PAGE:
Change in the Words of Absolution
My Dear Parishioners,
As we are now in the season of Lent, I want to encourage all parishioners to reflect on their sinfulness, repent of their sins, and go to the Sacrament of Penance. When you do, you might notice a slight change in the words of Absolution used by the priest. In the ongoing efforts to update the translations of the Scriptures and the texts used in the Church’s various liturgies, the Church has recently updated the form for the Sacrament of Penance. The U.S. Bishops have published the following announcement. Since this was published, they have announced that the approved start date for the new form was Ash Wednesday, Feb. 22, 2023.
CDWDS Confirms Order of Penance for the United States
The Congregation for Divine Worship and the Discipline of the Sacraments has confirmed the new English translation of the Order of Penance for liturgical use in the United States (Prot. n. 460/21, April 25, 2022). Having received the confirmed text from the Holy See, the Secretariat of Divine Worship is now working with interested publishers to determine a timetable for implementation, currently estimated for early 2023. A future issue of the Newsletter will carry the promulgation decree of the USCCB President.
While the essential words of the formula of absolution have not been changed, there are two minor modifications to the preliminary part of the prayer. The new translation, with changes underlined, will be as follows:
God, the Father of mercies, through the Death and Resurrection of his Son has reconciled the world to himself and poured out the Holy Spirit for the forgiveness of sins; through the ministry of the Church may God grant you pardon and peace. AND I ABSOLVE YOU FROM YOUR SINS, IN THE NAME OF THE FATHER, AND OF THE SON, ✠ AND OF THE HOLY SPIRIT. R. Amen.
The members of the Committee on Divine Worship expressed their hope that the publication of a new translation of this ritual could become the occasion for a renewed study of the prænotanda by priests and for an increased use of the rich options available in the text for the celebration of the sacrament.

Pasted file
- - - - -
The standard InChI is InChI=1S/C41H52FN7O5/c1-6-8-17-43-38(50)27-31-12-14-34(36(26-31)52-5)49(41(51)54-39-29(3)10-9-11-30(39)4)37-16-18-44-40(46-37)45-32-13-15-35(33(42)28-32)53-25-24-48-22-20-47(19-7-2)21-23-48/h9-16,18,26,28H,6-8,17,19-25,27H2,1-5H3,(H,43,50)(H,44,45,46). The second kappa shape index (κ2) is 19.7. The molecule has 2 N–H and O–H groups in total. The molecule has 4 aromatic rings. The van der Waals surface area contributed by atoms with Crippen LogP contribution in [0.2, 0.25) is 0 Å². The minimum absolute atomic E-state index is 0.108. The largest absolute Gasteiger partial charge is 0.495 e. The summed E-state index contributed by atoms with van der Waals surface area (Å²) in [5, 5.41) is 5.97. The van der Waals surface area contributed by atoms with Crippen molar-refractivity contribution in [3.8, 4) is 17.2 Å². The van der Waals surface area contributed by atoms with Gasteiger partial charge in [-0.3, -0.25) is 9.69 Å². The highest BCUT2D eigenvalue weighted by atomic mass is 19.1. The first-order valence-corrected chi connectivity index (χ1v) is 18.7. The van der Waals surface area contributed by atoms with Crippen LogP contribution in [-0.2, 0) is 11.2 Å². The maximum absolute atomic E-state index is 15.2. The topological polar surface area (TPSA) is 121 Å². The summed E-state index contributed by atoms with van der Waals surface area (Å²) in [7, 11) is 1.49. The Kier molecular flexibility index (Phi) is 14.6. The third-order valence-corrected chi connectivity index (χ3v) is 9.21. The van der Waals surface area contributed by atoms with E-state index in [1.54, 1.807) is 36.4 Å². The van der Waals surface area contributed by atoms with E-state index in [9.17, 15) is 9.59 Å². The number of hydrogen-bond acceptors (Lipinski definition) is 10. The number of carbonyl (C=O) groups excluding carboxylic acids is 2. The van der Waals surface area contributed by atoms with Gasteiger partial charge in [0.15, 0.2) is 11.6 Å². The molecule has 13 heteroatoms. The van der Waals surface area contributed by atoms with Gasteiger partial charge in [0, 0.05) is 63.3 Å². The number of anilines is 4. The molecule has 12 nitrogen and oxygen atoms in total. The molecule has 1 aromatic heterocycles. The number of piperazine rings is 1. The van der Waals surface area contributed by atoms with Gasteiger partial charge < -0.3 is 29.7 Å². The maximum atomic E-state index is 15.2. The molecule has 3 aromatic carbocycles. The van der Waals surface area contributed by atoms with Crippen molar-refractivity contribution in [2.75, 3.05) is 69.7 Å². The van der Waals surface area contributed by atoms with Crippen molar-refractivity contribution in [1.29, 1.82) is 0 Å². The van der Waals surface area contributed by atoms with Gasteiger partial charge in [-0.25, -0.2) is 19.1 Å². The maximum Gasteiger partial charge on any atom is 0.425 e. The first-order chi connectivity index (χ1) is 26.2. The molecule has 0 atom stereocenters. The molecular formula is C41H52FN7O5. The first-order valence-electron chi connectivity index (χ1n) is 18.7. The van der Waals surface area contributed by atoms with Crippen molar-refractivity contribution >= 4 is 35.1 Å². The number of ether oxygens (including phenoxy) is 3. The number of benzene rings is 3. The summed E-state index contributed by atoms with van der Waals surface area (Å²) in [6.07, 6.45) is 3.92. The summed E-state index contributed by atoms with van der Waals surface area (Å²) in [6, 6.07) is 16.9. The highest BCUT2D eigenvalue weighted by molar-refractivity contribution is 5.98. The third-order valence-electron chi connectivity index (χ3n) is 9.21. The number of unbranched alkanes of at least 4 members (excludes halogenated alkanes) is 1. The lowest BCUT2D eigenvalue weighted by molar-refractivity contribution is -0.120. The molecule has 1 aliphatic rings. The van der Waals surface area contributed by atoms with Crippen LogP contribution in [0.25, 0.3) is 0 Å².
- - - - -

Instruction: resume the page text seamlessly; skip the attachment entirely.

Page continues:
Two minor U.S. adaptations to the Order of Penance were confirmed by the Holy See. First, the Latin typical edition provides long texts of entire Psalms among the many Biblical readings that can be used during the celebration of the sacrament. A new rubric has been inserted before this collection of Psalms (nos. 133-147) that reads: “In longer Psalms, a selection of stanzas which form a coherent whole may be chosen instead of the entire Psalm.” This language, based on the principle given in no. 143 of the USCCB guidelines on liturgical music, Sing to the Lord: Music in Divine Worship, will allow ministers more latitude, especially when choosing Responsorial Psalms to use in communal penance services.
Second, in addition to the ten options already provided for the penitent’s Act of Contrition, the Holy See confirmed the addition of a traditional version of the prayer, well-known in the United States:
O my God,
I am heartily sorry for having offended you, and I detest all my sins because of your just punishments, but most of all because they offend you, my God, who are all good and deserving of all my love. I firmly resolve, with the help of your grace, to sin no more and to avoid the near occasions of sin. Amen.
Of course, penitents are not limited to the options provided in the Order of Penance, and are free to express their sorrow with other prayers or even in their own words.
May God Bless You,